Adjunct professor brings law experience to business classroom

Adjunct faculty and Butler alum Brandt Voight teaches the Legal Environment of Business using his experience as part of the commercial legal team at Salesforce. Photo courtesy of Brandt Voight. 

MCKENNA SKATELL | STAFF REPORTER | mskatell@butler.edu 

Adjunct Professor Brandt Voight pulls from his years of law experiences to make complex topics manageable for the students in his Legal Environment of Business class. Voight brings his real-world experiences into the classroom to help students learn skills they can utilize now, and in their future.

Voight graduated from Butler in 2004 with a degree in business and a concentration in finance. He then went on to graduate from the Indiana University McKinney School of Law in 2007. After graduating, Voight worked with private practices and firms across Indianapolis for eight years and then moved to Salesforce in 2013 where he continues to work today. 

In 2010, Bob Bennett, who was Voight’s academic advisor while at Butler, reached out to Voight and asked if he would be interested in a recent adjunct professor job opening. Harry Riggs, the professor at the time, was retiring. Voight audited Riggs’ class during his last semester to see how he taught the class. 

The course takes a comprehensive look at multiple different categories of criminal law, intellectual property law and litigation. Voight said he was excited to share his perspective and experience in this field with Butler students. 

“I have always enjoyed teaching and connecting with students,” Voight said. “I enjoy the energy on Butler’s campus.” 

Sophomore finance major Matt Grant said Voight took what could have been a very boring subject and made it fun and exciting. 

“It was different from most classes because there was interaction from the students daily,” Grant said. “Everyone was laughing and having fun every time we were in that class.”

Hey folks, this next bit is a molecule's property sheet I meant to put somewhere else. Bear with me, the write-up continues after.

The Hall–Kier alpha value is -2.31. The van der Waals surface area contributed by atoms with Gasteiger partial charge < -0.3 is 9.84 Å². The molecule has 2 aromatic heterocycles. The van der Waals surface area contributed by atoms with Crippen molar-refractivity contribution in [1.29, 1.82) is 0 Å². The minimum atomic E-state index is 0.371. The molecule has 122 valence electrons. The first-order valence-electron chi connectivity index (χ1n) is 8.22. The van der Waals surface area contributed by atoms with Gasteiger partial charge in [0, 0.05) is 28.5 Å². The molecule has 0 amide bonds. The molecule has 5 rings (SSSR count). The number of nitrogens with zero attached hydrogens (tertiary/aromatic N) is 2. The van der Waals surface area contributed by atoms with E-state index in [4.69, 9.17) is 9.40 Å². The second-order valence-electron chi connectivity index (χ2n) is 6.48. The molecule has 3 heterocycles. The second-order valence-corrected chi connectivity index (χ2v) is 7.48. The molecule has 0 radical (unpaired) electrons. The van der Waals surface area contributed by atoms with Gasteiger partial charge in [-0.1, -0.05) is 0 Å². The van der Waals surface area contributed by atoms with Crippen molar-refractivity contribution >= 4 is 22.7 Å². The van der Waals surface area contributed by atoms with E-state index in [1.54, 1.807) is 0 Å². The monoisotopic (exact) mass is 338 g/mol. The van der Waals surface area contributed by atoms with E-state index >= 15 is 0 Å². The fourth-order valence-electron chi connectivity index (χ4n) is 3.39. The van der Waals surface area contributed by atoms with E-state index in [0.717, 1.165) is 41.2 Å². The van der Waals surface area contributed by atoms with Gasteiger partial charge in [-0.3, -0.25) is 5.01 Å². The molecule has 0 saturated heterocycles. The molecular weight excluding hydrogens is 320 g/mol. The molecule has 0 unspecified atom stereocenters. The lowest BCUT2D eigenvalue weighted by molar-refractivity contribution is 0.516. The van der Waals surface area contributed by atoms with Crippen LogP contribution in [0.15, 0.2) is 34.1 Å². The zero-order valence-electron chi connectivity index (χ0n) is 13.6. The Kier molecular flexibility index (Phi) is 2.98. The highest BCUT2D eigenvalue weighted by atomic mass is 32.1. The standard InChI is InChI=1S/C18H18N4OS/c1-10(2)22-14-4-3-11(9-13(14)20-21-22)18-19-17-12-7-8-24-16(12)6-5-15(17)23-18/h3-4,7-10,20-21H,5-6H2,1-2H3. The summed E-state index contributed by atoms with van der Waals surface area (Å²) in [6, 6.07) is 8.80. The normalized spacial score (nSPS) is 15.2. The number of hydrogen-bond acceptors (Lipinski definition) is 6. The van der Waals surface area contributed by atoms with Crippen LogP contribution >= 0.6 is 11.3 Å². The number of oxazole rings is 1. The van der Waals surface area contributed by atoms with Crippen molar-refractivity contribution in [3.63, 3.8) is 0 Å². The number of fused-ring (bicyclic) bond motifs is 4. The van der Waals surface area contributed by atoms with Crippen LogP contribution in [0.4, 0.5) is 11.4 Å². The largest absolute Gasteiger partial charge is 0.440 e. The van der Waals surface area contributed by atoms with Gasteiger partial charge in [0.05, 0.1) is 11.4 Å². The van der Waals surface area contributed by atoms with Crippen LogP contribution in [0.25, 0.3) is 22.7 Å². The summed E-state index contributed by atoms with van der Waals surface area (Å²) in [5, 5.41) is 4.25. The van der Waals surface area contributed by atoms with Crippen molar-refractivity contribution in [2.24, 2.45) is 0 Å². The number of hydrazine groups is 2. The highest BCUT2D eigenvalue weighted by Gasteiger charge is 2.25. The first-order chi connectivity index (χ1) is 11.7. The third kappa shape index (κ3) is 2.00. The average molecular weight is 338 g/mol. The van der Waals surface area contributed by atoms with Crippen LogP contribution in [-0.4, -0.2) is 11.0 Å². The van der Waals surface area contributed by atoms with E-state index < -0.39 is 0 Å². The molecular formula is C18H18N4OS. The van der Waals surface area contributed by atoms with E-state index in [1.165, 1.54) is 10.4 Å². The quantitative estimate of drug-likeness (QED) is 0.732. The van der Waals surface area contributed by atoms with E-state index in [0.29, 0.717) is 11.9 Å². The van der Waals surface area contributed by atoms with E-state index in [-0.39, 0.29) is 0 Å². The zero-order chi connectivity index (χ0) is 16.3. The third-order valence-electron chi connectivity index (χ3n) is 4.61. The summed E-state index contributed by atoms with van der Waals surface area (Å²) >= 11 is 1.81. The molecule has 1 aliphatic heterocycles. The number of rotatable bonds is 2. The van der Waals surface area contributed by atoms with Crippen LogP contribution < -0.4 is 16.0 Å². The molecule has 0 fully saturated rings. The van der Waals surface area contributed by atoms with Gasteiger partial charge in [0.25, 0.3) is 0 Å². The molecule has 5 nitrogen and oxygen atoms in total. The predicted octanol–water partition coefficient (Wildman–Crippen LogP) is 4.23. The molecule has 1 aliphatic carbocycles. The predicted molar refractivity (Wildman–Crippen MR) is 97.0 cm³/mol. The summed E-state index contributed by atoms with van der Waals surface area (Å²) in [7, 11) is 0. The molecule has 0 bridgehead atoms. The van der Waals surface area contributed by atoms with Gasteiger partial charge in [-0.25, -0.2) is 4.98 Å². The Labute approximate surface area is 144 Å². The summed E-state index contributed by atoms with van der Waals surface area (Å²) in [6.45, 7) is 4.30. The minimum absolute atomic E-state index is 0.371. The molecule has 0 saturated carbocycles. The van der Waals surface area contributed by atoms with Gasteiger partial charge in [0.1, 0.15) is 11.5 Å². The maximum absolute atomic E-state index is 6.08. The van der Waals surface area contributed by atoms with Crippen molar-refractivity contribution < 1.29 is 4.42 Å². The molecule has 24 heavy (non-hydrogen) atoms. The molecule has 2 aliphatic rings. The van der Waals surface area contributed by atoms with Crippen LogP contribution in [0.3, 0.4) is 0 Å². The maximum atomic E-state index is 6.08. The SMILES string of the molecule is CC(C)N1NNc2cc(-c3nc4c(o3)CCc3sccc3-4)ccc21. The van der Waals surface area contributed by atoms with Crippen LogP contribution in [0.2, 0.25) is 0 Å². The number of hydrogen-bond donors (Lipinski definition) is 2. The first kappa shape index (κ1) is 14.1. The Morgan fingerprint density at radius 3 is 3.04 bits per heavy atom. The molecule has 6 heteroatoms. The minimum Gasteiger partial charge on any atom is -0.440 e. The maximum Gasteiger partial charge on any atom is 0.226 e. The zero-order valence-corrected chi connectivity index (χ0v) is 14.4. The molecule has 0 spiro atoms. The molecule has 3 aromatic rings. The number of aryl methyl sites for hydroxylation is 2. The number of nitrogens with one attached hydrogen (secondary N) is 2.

Although it was a challenging class, Grant said Voight taught it well. Voight knew he needed the class to be engaging given the times it would take place. 

“I teach an 8 a.m. class and a 3:50 to 5:05 class, so I found that it is important to try and bring some levity into the classroom, especially during those hours,” Voight said. “Some of it’s as simple as bringing them donuts — sugar and snacks always help.” 

Voight said in his course, they look at concepts that impact daily life such as the Supreme Court Justice nomination. He tries to bring in concepts from his job at Salesforce by talking about arbitration and mediation. Currently, Voight’s students are writing a current events paper where they have to look at laws being presented in Congress and international politics. 

Grant said Voight’s availability outside of class made him different from other professors. 

“I met with him one time outside of class to discuss my resume,” Grant said. “Instead of sitting in the classroom, we walked to Starbucks and got coffee while talking about not only my resume but how he got to where he was.” 

Sophomore marketing major Morgan Ross said she really enjoyed Voight’s teaching style. She said he leaves room for interpretation — making sure not to discourage wrong answers or different opinions from any of his students. 

“While the general information in the class is mostly lecture heavy, he somehow managed to make people engage,” Ross said. “He would have a poll-like question at the start of class while taking attendance, we would do some group work [or] discussions and occasionally he would bring in donuts.” 

Ross said Voight’s class sparked her interest in law and made her want to learn more, making it different from the other core business classes she has taken.

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